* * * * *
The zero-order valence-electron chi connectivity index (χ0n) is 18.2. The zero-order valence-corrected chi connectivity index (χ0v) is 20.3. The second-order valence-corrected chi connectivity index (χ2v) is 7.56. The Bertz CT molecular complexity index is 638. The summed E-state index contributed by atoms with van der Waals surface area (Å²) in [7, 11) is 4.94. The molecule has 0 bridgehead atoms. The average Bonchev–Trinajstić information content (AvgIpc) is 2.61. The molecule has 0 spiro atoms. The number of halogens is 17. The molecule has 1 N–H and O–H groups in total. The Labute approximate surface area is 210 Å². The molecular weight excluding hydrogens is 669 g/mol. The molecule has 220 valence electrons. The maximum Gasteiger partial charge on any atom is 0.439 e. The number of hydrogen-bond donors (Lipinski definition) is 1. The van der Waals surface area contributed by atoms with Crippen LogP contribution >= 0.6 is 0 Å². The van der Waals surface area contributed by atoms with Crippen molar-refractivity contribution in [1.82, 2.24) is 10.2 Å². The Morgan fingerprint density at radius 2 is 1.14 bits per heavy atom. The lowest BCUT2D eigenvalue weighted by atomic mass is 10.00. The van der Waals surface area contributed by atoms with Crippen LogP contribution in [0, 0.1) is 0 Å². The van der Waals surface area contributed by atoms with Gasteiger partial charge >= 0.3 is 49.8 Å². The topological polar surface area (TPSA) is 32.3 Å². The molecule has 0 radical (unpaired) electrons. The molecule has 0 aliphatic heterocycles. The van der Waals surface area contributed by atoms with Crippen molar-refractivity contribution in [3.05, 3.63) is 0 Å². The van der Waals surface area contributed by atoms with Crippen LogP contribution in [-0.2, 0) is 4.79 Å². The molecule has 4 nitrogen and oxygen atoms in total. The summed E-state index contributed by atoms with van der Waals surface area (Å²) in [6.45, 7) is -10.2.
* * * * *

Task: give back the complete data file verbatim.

The zero-order valence-electron chi connectivity index (χ0n) is 18.2. The zero-order valence-corrected chi connectivity index (χ0v) is 20.3. The second-order valence-corrected chi connectivity index (χ2v) is 7.56. The Bertz CT molecular complexity index is 638. The summed E-state index contributed by atoms with van der Waals surface area (Å²) in [7, 11) is 4.94. The molecule has 0 bridgehead atoms. The average Bonchev–Trinajstić information content (AvgIpc) is 2.61. The molecule has 0 spiro atoms. The number of halogens is 17. The molecule has 1 N–H and O–H groups in total. The Labute approximate surface area is 210 Å². The molecular weight excluding hydrogens is 669 g/mol. The molecule has 220 valence electrons. The maximum Gasteiger partial charge on any atom is 0.439 e. The number of hydrogen-bond donors (Lipinski definition) is 1. The van der Waals surface area contributed by atoms with Crippen LogP contribution >= 0.6 is 0 Å². The van der Waals surface area contributed by atoms with Crippen molar-refractivity contribution in [1.82, 2.24) is 10.2 Å². The Morgan fingerprint density at radius 2 is 1.14 bits per heavy atom. The lowest BCUT2D eigenvalue weighted by atomic mass is 10.00. The van der Waals surface area contributed by atoms with Crippen LogP contribution in [0, 0.1) is 0 Å². The van der Waals surface area contributed by atoms with Gasteiger partial charge >= 0.3 is 49.8 Å². The topological polar surface area (TPSA) is 32.3 Å². The molecule has 0 radical (unpaired) electrons. The molecule has 0 aliphatic heterocycles. The van der Waals surface area contributed by atoms with Crippen molar-refractivity contribution in [3.05, 3.63) is 0 Å². The van der Waals surface area contributed by atoms with Crippen LogP contribution in [-0.2, 0) is 4.79 Å². The molecule has 4 nitrogen and oxygen atoms in total. The summed E-state index contributed by atoms with van der Waals surface area (Å²) in [6.45, 7) is -10.2.